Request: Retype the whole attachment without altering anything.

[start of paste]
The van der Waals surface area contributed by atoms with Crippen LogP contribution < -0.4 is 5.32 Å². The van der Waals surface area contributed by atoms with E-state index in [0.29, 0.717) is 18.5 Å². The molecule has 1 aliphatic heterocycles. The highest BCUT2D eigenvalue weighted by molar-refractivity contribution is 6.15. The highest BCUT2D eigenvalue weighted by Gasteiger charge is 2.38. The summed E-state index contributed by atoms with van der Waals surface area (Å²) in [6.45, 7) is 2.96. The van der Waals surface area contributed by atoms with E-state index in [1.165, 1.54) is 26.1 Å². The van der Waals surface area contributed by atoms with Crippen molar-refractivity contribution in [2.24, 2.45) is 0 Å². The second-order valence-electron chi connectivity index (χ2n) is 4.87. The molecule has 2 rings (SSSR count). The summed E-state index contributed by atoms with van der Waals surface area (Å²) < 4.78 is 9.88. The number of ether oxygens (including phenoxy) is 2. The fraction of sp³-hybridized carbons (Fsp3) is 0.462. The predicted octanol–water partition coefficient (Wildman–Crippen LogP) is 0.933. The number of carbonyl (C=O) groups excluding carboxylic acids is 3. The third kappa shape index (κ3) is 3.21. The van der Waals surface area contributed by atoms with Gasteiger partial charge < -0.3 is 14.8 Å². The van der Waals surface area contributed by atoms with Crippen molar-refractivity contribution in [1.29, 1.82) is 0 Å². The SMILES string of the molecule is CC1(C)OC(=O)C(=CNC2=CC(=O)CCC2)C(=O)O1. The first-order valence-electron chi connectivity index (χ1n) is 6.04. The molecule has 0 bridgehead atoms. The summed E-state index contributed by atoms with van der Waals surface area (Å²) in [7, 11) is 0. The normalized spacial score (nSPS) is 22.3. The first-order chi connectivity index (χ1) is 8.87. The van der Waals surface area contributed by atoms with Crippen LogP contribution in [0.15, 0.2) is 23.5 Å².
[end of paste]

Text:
The van der Waals surface area contributed by atoms with Crippen LogP contribution < -0.4 is 5.32 Å². The van der Waals surface area contributed by atoms with E-state index in [0.29, 0.717) is 18.5 Å². The molecule has 1 aliphatic heterocycles. The highest BCUT2D eigenvalue weighted by molar-refractivity contribution is 6.15. The highest BCUT2D eigenvalue weighted by Gasteiger charge is 2.38. The summed E-state index contributed by atoms with van der Waals surface area (Å²) in [6.45, 7) is 2.96. The van der Waals surface area contributed by atoms with E-state index in [1.165, 1.54) is 26.1 Å². The van der Waals surface area contributed by atoms with Crippen molar-refractivity contribution in [2.24, 2.45) is 0 Å². The second-order valence-electron chi connectivity index (χ2n) is 4.87. The molecule has 2 rings (SSSR count). The summed E-state index contributed by atoms with van der Waals surface area (Å²) < 4.78 is 9.88. The number of ether oxygens (including phenoxy) is 2. The fraction of sp³-hybridized carbons (Fsp3) is 0.462. The predicted octanol–water partition coefficient (Wildman–Crippen LogP) is 0.933. The number of carbonyl (C=O) groups excluding carboxylic acids is 3. The third kappa shape index (κ3) is 3.21. The van der Waals surface area contributed by atoms with Gasteiger partial charge < -0.3 is 14.8 Å². The van der Waals surface area contributed by atoms with Crippen molar-refractivity contribution in [1.29, 1.82) is 0 Å². The SMILES string of the molecule is CC1(C)OC(=O)C(=CNC2=CC(=O)CCC2)C(=O)O1. The first-order valence-electron chi connectivity index (χ1n) is 6.04. The molecule has 0 bridgehead atoms. The summed E-state index contributed by atoms with van der Waals surface area (Å²) in [7, 11) is 0. The normalized spacial score (nSPS) is 22.3. The first-order chi connectivity index (χ1) is 8.87. The van der Waals surface area contributed by atoms with Crippen LogP contribution in [0.15, 0.2) is 23.5 Å².